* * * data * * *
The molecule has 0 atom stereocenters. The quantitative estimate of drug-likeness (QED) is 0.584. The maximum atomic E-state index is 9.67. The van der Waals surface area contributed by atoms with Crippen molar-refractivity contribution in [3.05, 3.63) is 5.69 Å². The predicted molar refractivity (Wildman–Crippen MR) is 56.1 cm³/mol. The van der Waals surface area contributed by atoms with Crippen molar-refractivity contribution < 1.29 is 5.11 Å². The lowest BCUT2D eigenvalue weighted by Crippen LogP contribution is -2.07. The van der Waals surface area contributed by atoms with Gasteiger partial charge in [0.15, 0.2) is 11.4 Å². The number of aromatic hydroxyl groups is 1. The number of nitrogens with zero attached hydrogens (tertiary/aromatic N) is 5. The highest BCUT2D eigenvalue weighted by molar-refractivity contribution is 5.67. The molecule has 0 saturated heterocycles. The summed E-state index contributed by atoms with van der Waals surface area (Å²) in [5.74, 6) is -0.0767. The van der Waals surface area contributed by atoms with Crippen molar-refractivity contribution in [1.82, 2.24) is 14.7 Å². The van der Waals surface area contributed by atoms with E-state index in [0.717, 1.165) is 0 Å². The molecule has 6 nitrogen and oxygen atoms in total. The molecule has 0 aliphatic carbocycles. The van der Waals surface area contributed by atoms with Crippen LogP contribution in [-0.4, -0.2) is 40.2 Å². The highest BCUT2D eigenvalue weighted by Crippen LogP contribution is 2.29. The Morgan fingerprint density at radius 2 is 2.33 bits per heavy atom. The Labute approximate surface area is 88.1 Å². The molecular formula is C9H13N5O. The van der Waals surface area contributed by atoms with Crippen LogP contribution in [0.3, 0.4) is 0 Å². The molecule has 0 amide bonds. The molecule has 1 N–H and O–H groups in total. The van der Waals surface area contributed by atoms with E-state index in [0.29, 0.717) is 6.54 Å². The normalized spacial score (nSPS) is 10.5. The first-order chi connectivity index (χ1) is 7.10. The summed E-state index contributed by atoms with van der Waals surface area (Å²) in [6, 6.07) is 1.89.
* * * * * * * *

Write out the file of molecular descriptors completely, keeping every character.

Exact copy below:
The molecule has 0 atom stereocenters. The quantitative estimate of drug-likeness (QED) is 0.584. The maximum atomic E-state index is 9.67. The van der Waals surface area contributed by atoms with Crippen molar-refractivity contribution in [3.05, 3.63) is 5.69 Å². The predicted molar refractivity (Wildman–Crippen MR) is 56.1 cm³/mol. The van der Waals surface area contributed by atoms with Crippen molar-refractivity contribution < 1.29 is 5.11 Å². The lowest BCUT2D eigenvalue weighted by Crippen LogP contribution is -2.07. The van der Waals surface area contributed by atoms with Gasteiger partial charge in [0.15, 0.2) is 11.4 Å². The number of aromatic hydroxyl groups is 1. The number of nitrogens with zero attached hydrogens (tertiary/aromatic N) is 5. The highest BCUT2D eigenvalue weighted by molar-refractivity contribution is 5.67. The molecule has 0 saturated heterocycles. The summed E-state index contributed by atoms with van der Waals surface area (Å²) in [5.74, 6) is -0.0767. The van der Waals surface area contributed by atoms with Crippen molar-refractivity contribution in [1.82, 2.24) is 14.7 Å². The van der Waals surface area contributed by atoms with E-state index in [0.717, 1.165) is 0 Å². The molecule has 6 nitrogen and oxygen atoms in total. The molecule has 0 aliphatic carbocycles. The van der Waals surface area contributed by atoms with Crippen LogP contribution in [-0.4, -0.2) is 40.2 Å². The highest BCUT2D eigenvalue weighted by Crippen LogP contribution is 2.29. The Morgan fingerprint density at radius 2 is 2.33 bits per heavy atom. The Labute approximate surface area is 88.1 Å². The molecular formula is C9H13N5O. The van der Waals surface area contributed by atoms with Crippen LogP contribution in [0.3, 0.4) is 0 Å². The molecule has 0 amide bonds. The molecule has 1 N–H and O–H groups in total. The van der Waals surface area contributed by atoms with E-state index in [0.29, 0.717) is 6.54 Å². The normalized spacial score (nSPS) is 10.5. The first-order chi connectivity index (χ1) is 7.10. The summed E-state index contributed by atoms with van der Waals surface area (Å²) in [6, 6.07) is 1.89.